Today in 1901, US Patent 672819 A was issued, an invention of Alfred Blackie, for his “Apparatus For Drying Hops.” There’s no Abstract, and it takes a lot to explain everything, but essentially it’s a “kiln having an open sparred floor and a number of portable hop-receptacles having porous bottoms and tops, whereby currents of heated air may be passed through said floor and through said receptacles containing the hops for drying them.” But that’s pretty simplified, here’e more:
The present invention is illustrated in the accompanying drawings, in which Figure 1 is a plan view of the floor of a round kiln suitably prepared to receive the frames containing the hops to be dried, and Fig. 2 is a similar view showing such floor with the frames in position thereon. Fig. 3 is a perspective view showing one method of manipulating the frames. Fig. 4 shows a number of the frames as arranged on the cooling-floor after drying when it is desired to cool the hops quickly; and Fig. 5 showsthe manner of arranging such frames when the cooling is to take place more gradually. Fig. 6 is a plan view of a square kiln with frames suitably arranged thereon, and Fig. 7 shows an arrangement which may be used in connection therewith for manipulating the frames. Fig. 8 shows a modification of such arrangement. Fig. 9 is a sectional view showing one method of attaching the lids or covers of the frames in position, and Fig. 10 illustrates a modified arrangement for the same purpose. Fig. 11 is a plan view, and Fig. 12 a transverse section illustrating the method I prefer to employ for attaching the porous cloth or other suitable material to the lids or covers and bottoms of the frames.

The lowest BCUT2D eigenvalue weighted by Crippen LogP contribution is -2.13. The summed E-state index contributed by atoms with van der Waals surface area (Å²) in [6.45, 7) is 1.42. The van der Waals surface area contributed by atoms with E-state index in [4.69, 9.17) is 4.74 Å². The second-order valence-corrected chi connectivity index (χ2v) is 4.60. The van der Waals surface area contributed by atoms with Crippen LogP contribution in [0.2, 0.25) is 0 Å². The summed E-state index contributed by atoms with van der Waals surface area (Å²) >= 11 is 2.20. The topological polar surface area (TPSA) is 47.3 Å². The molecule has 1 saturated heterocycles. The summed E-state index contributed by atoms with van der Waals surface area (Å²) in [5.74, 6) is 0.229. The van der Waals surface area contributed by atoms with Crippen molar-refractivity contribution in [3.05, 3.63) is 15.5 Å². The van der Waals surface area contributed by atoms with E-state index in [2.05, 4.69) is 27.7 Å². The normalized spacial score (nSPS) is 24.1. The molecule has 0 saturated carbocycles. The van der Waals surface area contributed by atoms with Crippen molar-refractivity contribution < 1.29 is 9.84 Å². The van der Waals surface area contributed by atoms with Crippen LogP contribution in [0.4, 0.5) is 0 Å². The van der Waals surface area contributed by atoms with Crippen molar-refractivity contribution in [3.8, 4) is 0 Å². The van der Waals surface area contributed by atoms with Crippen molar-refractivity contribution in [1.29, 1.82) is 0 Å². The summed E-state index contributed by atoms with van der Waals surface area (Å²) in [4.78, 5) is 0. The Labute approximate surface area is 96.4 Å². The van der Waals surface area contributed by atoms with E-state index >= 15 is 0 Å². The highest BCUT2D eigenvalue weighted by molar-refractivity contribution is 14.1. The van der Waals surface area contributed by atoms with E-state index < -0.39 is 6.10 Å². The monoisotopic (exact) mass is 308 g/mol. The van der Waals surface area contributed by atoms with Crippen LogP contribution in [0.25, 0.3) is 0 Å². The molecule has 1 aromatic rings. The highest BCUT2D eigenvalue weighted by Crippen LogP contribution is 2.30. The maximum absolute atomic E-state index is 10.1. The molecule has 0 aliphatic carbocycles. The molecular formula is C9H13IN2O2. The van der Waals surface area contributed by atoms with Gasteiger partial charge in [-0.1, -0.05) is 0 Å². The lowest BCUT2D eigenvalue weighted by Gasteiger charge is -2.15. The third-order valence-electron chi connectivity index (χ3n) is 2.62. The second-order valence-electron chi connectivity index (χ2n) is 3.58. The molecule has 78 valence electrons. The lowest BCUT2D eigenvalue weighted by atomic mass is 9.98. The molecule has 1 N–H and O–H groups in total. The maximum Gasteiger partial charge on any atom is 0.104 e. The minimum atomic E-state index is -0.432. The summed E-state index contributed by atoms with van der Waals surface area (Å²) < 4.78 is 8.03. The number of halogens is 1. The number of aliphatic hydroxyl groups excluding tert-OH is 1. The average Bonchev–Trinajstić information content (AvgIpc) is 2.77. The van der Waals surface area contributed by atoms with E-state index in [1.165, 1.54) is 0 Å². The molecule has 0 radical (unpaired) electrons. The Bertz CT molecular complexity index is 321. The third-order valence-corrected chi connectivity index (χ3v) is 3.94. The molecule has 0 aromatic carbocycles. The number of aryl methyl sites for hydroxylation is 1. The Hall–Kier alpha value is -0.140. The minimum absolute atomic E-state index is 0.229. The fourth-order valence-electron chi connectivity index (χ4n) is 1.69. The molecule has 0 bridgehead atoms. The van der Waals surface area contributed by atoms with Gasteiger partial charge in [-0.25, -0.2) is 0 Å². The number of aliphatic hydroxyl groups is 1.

This apparatus comprises an oast-house or kiln of any suitable form provided with an ordinary sparred floor 1, composed of slats or spars disposed apart from each other, leaving open spaces between them for the passage of air, and hop receptacles or frames 4, having porous tops and bottoms, disposed on said floor. When the hop-receptacles are placed directly on the floor, portions of the heated air for drying the hops rise through the floor between the receptacles and around the ends thereof and have no effect upon the hops and the heat is consequently wasted. To avoid this waste of heat, intermediate strips 2 of wood or other suitable material, together with similar end strips 2 and 2 are disposed on the floor 1 in such manner as to form completely-walled enclosures or compartments approximating in shape the hop-receptacles. The intermediate strips 2 are arranged in such position that they come immediately below the joints in the hop-receptacles 4 when the latter are placed in position in the kiln, and the end strips 2 close the end spaces under the outer ends of said receptacles adjacent to the inside wall of the cast-house or kiln and the strips 2 close the spaces under the inner ends of the receptacles, so as to prevent the escape of air around the frames. By this means the heated air will pass upward through the hop-receptacles only, and consequently the Whole thereof will be utilized in drying the hops, as the whole floorspace, except the parts beneath the porous hop-receptacles, is entirely closed or sealed. The strips referred to may be covered with felt, if desired. It continues from there.